With more international students moving their studies online, there is an increasing demand for degree completion programs that are explicitly tailored toward online learners. Many institutions now offer online courses, independent study, and other arrangements, with 40% of surveyed institutions stating that they are supporting students in novel ways to help them get around travel restrictions and other pandemic-related challenges.

COVID – 19 Restrictions

While online learning has been growing in popularity since its inception, the COVID-19 pandemic and its associated restrictions caused a sudden surge in online learning not necessarily due to student interest in the format but due to necessity.

This was at all levels of education, including primary and secondary. COVID-19 infection rates affected more than 1.2 billion children in 186 countries.

Even before COVID-19, there was high growth and adoption of online education technology, with global edtech investments surpassing $18 billion in 2019 alone. COVID-19 has only exacerbated the need for more online learning software, video conferencing tools, language apps, virtual tutoring, etc. The market is projected to reach $350 billion by 2025.

estimate
$350 billion

Industry investment
$18 billion

Global E-learning Growth 2020-2022 Statistics

97% students switch to online during COVID

97% of college students switched to online instruction during the COVID-19 pandemic, and while 5% of surveyed students felt that the experience improved and they had a better overall impression of their schools, 41% indicated that their opinion worsened after the COVID-19 outbreak. 

By 2020 online enrolments more than double  (143 Million) since 2019 (76 Million)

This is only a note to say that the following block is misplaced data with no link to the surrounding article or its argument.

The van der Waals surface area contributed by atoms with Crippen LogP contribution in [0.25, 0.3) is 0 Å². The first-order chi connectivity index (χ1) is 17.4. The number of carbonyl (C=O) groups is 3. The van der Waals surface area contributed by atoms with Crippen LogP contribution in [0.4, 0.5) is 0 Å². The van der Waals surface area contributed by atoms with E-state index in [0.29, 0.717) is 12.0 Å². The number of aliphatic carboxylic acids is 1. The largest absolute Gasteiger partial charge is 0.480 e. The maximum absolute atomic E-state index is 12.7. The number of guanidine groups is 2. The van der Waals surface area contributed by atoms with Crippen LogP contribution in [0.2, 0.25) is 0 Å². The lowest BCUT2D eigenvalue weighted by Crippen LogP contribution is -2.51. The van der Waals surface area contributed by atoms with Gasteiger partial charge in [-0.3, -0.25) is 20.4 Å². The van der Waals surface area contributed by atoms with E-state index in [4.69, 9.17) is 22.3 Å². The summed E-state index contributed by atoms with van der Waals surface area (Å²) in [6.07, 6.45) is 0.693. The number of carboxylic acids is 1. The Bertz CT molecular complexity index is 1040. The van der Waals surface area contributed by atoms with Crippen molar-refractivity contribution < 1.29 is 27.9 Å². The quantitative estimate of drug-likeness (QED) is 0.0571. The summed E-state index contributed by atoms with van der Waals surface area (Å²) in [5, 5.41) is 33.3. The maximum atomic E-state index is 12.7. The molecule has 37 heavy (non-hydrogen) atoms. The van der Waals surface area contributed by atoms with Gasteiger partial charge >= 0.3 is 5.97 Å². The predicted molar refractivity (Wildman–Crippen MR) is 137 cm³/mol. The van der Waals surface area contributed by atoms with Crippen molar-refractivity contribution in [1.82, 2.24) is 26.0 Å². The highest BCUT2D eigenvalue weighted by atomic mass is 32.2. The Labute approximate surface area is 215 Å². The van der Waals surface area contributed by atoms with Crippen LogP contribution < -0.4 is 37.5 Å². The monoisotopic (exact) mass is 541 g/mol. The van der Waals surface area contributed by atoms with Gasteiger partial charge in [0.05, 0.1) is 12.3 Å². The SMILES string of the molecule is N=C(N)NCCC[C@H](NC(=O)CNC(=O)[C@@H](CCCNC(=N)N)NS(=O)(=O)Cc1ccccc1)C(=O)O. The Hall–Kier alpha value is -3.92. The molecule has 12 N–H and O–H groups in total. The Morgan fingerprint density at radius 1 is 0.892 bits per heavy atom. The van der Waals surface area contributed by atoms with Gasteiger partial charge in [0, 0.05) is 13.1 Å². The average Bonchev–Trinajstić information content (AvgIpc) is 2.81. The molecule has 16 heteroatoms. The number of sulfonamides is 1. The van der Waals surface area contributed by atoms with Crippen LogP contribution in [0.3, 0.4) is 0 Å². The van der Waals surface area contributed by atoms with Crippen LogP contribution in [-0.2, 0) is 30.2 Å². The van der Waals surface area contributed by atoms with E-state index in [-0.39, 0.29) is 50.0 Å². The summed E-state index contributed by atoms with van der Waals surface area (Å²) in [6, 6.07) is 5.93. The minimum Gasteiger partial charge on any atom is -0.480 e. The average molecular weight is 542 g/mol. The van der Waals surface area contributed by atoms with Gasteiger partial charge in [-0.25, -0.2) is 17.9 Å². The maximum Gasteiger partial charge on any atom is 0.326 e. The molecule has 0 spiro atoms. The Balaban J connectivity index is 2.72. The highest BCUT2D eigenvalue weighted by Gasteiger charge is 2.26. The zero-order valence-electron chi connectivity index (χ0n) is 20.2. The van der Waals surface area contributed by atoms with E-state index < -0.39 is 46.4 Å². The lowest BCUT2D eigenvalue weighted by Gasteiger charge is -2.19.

Ratio

2019

2020

International education is the fifth-largest service sector export in the US. COVID-19 caused a 43% dip in enrollment compared to previous years, with 40,000 international students in the US postponing their studies. 

It isn’t just international education that is expanding. Course enrollments for online learning followed a major pattern of increase. Enrollment numbers doubled in 2020 and increased by more than 32% in 2021, peaking at 189 million. These numbers reflect the global acceptance of online teaching, despite its challenges. This spike also highlighted a need to adapt and change to an evolving educational climate. 

The Impact Of Online Programs

With the increasing popularity of online learning, many students are wondering if this new format is right for them. While there are certainly some advantages to taking classes online, there are also some potential drawbacks that students should be aware of before making the switch. 

For 86% of online degree graduates, the value gained from their online degree exceeded or equaled the cost they paid for it. E-learning can increase student retention rates by 25% to 60%.

One of the biggest benefits of online learning is the flexibility it offers. This is a highlight of its overall perceived value. Overall post-secondary student enrollment is declining by 1% to 2% annually. The number of students taking some or all of their courses online is growing by 5% annually.

Students can often choose when and where they want to complete their work, which can be a great option for those with busy schedules or who need to study from home. While online programs can be very cost-effective, they may not offer the same level of interaction and engagement as in-person classes. 

In some studies, the effectiveness of distance learning outperforms that of in-person, in which distance education students performed slightly better in exams and overall grades than traditional students. However, the average performance outcomes aren’t usually that different. 

Overall, whether or not an online program is right for a particular student depends on that student’s individual needs and learning style.